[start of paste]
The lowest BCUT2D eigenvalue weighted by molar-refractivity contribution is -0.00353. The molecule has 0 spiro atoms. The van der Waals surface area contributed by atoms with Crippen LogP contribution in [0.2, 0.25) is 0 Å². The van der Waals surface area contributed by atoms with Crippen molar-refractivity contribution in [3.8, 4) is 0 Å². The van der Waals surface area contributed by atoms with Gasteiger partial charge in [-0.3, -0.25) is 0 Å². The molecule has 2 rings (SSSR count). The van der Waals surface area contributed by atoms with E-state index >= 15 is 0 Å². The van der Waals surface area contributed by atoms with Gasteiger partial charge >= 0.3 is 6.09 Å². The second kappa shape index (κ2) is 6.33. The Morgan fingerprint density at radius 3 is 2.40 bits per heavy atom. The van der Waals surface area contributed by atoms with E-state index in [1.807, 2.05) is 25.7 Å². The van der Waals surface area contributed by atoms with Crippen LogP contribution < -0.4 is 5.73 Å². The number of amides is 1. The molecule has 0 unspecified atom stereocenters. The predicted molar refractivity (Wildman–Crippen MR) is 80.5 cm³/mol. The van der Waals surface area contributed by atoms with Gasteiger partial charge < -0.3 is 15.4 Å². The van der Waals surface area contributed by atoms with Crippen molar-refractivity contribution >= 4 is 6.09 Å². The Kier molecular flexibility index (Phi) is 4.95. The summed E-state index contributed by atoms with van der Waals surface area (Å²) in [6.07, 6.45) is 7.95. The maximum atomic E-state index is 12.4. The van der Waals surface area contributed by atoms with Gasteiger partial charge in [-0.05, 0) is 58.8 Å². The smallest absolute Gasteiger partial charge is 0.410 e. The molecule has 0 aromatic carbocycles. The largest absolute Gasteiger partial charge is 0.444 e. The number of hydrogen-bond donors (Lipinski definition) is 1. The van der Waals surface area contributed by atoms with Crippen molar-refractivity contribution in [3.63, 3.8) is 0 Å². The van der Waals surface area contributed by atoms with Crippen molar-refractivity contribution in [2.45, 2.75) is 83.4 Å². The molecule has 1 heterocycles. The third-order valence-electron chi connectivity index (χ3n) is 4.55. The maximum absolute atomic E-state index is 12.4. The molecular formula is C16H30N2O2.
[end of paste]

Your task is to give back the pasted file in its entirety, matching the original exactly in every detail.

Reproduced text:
The lowest BCUT2D eigenvalue weighted by molar-refractivity contribution is -0.00353. The molecule has 0 spiro atoms. The van der Waals surface area contributed by atoms with Crippen LogP contribution in [0.2, 0.25) is 0 Å². The van der Waals surface area contributed by atoms with Crippen molar-refractivity contribution in [3.8, 4) is 0 Å². The van der Waals surface area contributed by atoms with Gasteiger partial charge in [-0.3, -0.25) is 0 Å². The molecule has 2 rings (SSSR count). The van der Waals surface area contributed by atoms with E-state index >= 15 is 0 Å². The van der Waals surface area contributed by atoms with Gasteiger partial charge >= 0.3 is 6.09 Å². The second kappa shape index (κ2) is 6.33. The Morgan fingerprint density at radius 3 is 2.40 bits per heavy atom. The van der Waals surface area contributed by atoms with E-state index in [1.807, 2.05) is 25.7 Å². The van der Waals surface area contributed by atoms with Crippen LogP contribution < -0.4 is 5.73 Å². The number of amides is 1. The molecule has 0 unspecified atom stereocenters. The predicted molar refractivity (Wildman–Crippen MR) is 80.5 cm³/mol. The van der Waals surface area contributed by atoms with Gasteiger partial charge < -0.3 is 15.4 Å². The van der Waals surface area contributed by atoms with Crippen molar-refractivity contribution >= 4 is 6.09 Å². The Kier molecular flexibility index (Phi) is 4.95. The summed E-state index contributed by atoms with van der Waals surface area (Å²) in [6.07, 6.45) is 7.95. The maximum atomic E-state index is 12.4. The van der Waals surface area contributed by atoms with Gasteiger partial charge in [-0.05, 0) is 58.8 Å². The smallest absolute Gasteiger partial charge is 0.410 e. The molecule has 0 aromatic carbocycles. The largest absolute Gasteiger partial charge is 0.444 e. The number of hydrogen-bond donors (Lipinski definition) is 1. The van der Waals surface area contributed by atoms with Crippen molar-refractivity contribution in [3.63, 3.8) is 0 Å². The van der Waals surface area contributed by atoms with Crippen molar-refractivity contribution in [2.45, 2.75) is 83.4 Å². The molecule has 1 heterocycles. The third-order valence-electron chi connectivity index (χ3n) is 4.55. The maximum absolute atomic E-state index is 12.4. The molecular formula is C16H30N2O2.